As outlined in several recent articles published by FedSmith, the White House has a plan to reorganize and restructure the federal government. These published articles have been careful to note that some of the proposals require Congressional approval.
The Reforming Government Act of 2018
The “Reforming Government Act of 2018” would make it easier to enact the proposals to restructure the federal government as outlined by the White House.
The ‘‘Reforming Government Act of 2018’’ (S 3137) was introduced in June by Senators Ron Johnson (R-WI) and James Lankford (R-OK). The bill would create a legal path for making the changes outlined by the director of the Office of Management and Budget, Mick Mulvaney. The bill introduced by Senator Johnson would make it possible for President Trump to start the process of implementing the government reorganization plan more quickly than would be possible under existing legislation.
House Bill to Complement Reforming Government Act
A companion bill has now been introduced in the House by Jody Hice (R-GA). Congressman Hice is the Vice Chairman of the House Oversight and Government Reform Subcommittee on Government Operations.
Congressman Hice has introduced (H.R. 6787), which is called the Reforming Government Act. Like the Senate bill, this new legislation would provide President Trump with the authority to submit plans to Congress to reorganize the federal government and enables the Legislative Branch to consider those plans expeditiously.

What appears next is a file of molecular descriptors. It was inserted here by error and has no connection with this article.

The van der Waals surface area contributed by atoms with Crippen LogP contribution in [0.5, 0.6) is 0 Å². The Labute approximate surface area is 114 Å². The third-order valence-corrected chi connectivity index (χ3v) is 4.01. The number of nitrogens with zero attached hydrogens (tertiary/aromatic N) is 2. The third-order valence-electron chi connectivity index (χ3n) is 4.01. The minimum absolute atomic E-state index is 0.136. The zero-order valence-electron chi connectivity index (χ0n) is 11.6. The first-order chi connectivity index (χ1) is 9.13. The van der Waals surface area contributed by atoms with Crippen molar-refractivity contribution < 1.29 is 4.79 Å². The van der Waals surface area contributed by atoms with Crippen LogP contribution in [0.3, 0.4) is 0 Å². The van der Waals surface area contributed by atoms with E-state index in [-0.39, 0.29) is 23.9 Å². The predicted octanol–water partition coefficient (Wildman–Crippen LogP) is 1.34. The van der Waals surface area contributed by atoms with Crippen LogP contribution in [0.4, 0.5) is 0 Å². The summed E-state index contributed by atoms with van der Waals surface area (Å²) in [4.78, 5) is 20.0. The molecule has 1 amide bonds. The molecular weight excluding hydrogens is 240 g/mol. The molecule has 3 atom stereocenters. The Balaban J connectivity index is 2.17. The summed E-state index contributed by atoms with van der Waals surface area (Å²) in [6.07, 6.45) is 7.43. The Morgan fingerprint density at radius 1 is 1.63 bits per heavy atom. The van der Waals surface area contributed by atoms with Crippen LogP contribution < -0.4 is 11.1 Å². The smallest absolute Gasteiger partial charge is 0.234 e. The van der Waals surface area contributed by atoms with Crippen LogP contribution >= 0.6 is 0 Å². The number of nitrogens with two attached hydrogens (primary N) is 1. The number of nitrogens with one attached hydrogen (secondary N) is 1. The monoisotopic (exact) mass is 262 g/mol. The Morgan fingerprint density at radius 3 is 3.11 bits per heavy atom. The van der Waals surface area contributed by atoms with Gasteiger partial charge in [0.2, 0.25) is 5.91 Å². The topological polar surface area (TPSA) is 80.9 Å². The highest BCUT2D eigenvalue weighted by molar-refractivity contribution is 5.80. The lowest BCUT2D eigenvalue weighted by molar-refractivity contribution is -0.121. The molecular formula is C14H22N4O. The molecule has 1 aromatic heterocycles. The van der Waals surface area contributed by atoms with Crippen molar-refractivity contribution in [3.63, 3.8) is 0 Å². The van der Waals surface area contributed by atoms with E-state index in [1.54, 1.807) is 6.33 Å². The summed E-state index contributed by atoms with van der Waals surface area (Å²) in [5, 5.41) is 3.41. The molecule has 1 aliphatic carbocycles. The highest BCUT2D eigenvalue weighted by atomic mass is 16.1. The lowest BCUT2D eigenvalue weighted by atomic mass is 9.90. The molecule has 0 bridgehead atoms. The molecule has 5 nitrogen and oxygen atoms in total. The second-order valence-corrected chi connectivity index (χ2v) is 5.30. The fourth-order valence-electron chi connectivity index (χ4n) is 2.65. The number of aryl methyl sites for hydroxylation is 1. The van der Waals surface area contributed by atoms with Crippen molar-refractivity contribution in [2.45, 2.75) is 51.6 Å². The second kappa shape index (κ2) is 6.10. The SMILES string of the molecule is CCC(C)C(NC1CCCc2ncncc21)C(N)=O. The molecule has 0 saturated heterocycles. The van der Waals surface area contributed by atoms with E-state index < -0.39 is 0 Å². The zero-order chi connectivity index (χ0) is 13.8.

In a press release released by the Congressman’s office, Hice is quoted as follows:
For decades, the federal government has operated under conditions that would be unacceptable in any other line of work. Bureaucracy is out of control, and efficiency is nearly nonexistent. My bill would unlock a mechanism for the Trump Administration to present plans to restructure our outdated system of federal agencies to Congress. In order to streamline our government and save valuable taxpayer dollars, we must enable a system of good governance focused on results rather than the same burdensome, ineffective approach.
Status of the Senate Bill
Senate Bill 3137 is currently before the Senate Committee on Homeland Security and Governmental Affairs. With the companion bill in the House now before the House Oversight and Government Reform Committee, it is possible there will be movement in Congress to move these bills forward quickly.
With mid-term elections looming in November, the primary interest of Congress will be ensuring their re-election. If the bill does not move forward quickly and get passed by Congress, which is unlikely, the ultimate fate of these bills may hinge on mid-term election results.